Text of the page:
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Raftopoulos v. Krueger

United States District Court, S.D. Indiana, Terre Haute Division

September 25, 2018

JOHN RAFTOPOULOS, Petitioner,
v.
JEFFREY KRUEGER, Respondent.

          ORDER DENYING WRIT OF HABEAS CORPUS PURSUANT TO 28 U.S.C. § 2241 AND DIRECTING ENTRY OF FINAL JUDGMENT

          Hon. Jane Magnus-Stinson, Chief Judge

         Petitioner John Raftopoulos seeks a writ of habeas corpus pursuant to 28 U.S.C. § 2241. He argues that he is entitled to relief under Mathis v. United States, 136 S.Ct. 2243 (2016), because he does not have the necessary predicate convictions to qualify as a career offender under Section 4B1.1 of the United States Sentencing Guidelines (U.S.S.G.). For the reasons explained below, his petition is denied.

         I. Factual and Procedural Background

         Petitioner John Raftopoulos is an inmate currently housed at the United States Penitentiary, located in Terre Haute, Indiana. Raftopoulos was indicted in the Middle District of Florida and pleaded guilty to one count of robbery of a bank using force and violence or intimidation, in violation of 18 U.S.C. § 2113(a).

         Raftopoulos's presentence report (“PSR”) used the 2012 Guidelines Manual to determine his offense level. Pursuant to U.S.S.G. § 2B3.1, Raftopoulos had a base offense level of 20. Two level were added because the property belonged to a financial institution, pursuant to § 2B3.1(b)(1). Two levels were added since Raftopoulos engaged in conduct that instilled fear of death in the victim teller, pursuant to § 2B3.1(b)(2)(F). Raftopoulos's adjusted offense level was 24.

         The PSR identified several prior convictions: grand theft, burglary of a vehicle, battery, resisting arrest with violence, possession of a firearm by a convicted felon, and bank robbery. However, the two identified by the PSR for purposes of the career offender enhancement were a 1991 Felon in Possession of a Firearm, in violation of 18 U.S.C. § 922(g) in the Southern District of Florida, and a 2000 Bank Robbery, in violation of 18 U.S.C. 2113, in the Southern District of Florida. Since it was determined that Raftopoulos was a career offender as defined in § 4B1.1, his total offense level became 29.

         Raftopoulos received a three-level reduction for acceptance of responsibility, leaving him with a total offense level of 26. Raftopoulos was found to have a criminal history category of VI. Based on a total offense level of 26 and a criminal history category of VI, Raftopoulos's guideline imprisonment range was 120 to 150 months' imprisonment.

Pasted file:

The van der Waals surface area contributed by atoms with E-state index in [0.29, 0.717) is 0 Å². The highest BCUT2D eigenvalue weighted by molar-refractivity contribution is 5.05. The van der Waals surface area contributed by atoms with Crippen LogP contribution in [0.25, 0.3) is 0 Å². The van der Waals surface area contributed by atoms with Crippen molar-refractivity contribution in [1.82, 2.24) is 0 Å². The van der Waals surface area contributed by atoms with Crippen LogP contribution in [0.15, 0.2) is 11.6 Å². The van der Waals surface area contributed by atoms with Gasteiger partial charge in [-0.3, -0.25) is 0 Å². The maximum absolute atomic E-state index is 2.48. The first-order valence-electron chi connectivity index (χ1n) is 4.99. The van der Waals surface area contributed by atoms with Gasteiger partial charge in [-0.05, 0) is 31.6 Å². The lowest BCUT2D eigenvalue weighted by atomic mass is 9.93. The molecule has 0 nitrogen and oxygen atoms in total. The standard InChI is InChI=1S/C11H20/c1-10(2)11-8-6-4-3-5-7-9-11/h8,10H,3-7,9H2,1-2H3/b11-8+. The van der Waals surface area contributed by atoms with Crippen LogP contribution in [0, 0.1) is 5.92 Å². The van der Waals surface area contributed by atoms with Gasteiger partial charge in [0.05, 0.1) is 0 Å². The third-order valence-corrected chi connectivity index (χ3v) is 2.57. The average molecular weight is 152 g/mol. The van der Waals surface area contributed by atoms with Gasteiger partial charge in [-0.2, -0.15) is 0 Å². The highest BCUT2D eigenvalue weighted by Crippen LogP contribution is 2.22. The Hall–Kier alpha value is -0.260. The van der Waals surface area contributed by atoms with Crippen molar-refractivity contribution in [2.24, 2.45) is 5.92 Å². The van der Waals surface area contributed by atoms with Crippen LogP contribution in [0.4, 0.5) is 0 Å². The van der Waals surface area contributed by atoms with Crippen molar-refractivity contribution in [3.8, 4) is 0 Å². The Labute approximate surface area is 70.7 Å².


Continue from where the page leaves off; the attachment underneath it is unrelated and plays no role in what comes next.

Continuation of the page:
On June 4, 2013, Raftopoulos was sentenced to 120 months' imprisonment. Raftopoulos appealed his sentence and the Eleventh Circuit affirmed Raftopolous's sentence and found:

The district court reasonably determined that a sentence at the low end of Raftopolous's advisory guideline range of 120 to 150 months of imprisonment was necessary to address his crime; his lack of respect for the law; his history of offenses involving “force and violence”; and to prevent him from committing future similar crimes that endangered the public. See United States v. Talley, 431 F.3d 784, 788 (11th Cir. 2005). Moreover, Raftopoulos faced a maximum statutory penalty of 20 years, but was incorrectly assigned an offense level of 29 instead of an offense level of 32, see United States Sentencing Guidelines Manual § 4B1.1(b) (Nov. 2012), which would have resulted in a guidelines range between 151 and 188 months of imprisonment, id. ch. 5, pt. A. The district court did not abuse its discretion in imposing a sentence of 120 months, which is well below the statutory maximum penalty for Raftopolous's offense. See United States v. Gonzalez, 550 F.3d 1319, 1324 (11th Cir. 2008).

United States v. Raftopoulos, 556 Fed.Appx. 864 (11th Cir. 2014).

         On June 24, 2016, Raftopoulos filed a motion to vacate his sentence asserting that after Johnson v. United States, 135 S.Ct. 2551 (2015) his possession of a firearm conviction no longer qualified as a crime of violence. When Beckles v. United States, 137 S.Ct. 886 (2017), was decided, Raftopoulos dismissed his § 2255 motion.

         Now before the Court is Raftopoulos's petition for a writ of habeas corpus under § 2241 challenging his sentence.

         II. Discussion

         Raftopoulos alleges he is no longer a career offender under the Sentencing Guidelines in view of the Supreme Court's decision in Mathis v. United States, 136 S.Ct. 2243 (2016). In particular, he claims that his 1990 conviction for possession of a firearm no longer qualifies him as a career offender under ยง 4B1.1 of the Sentencing Guidelines. The respondent argues that this Court ...


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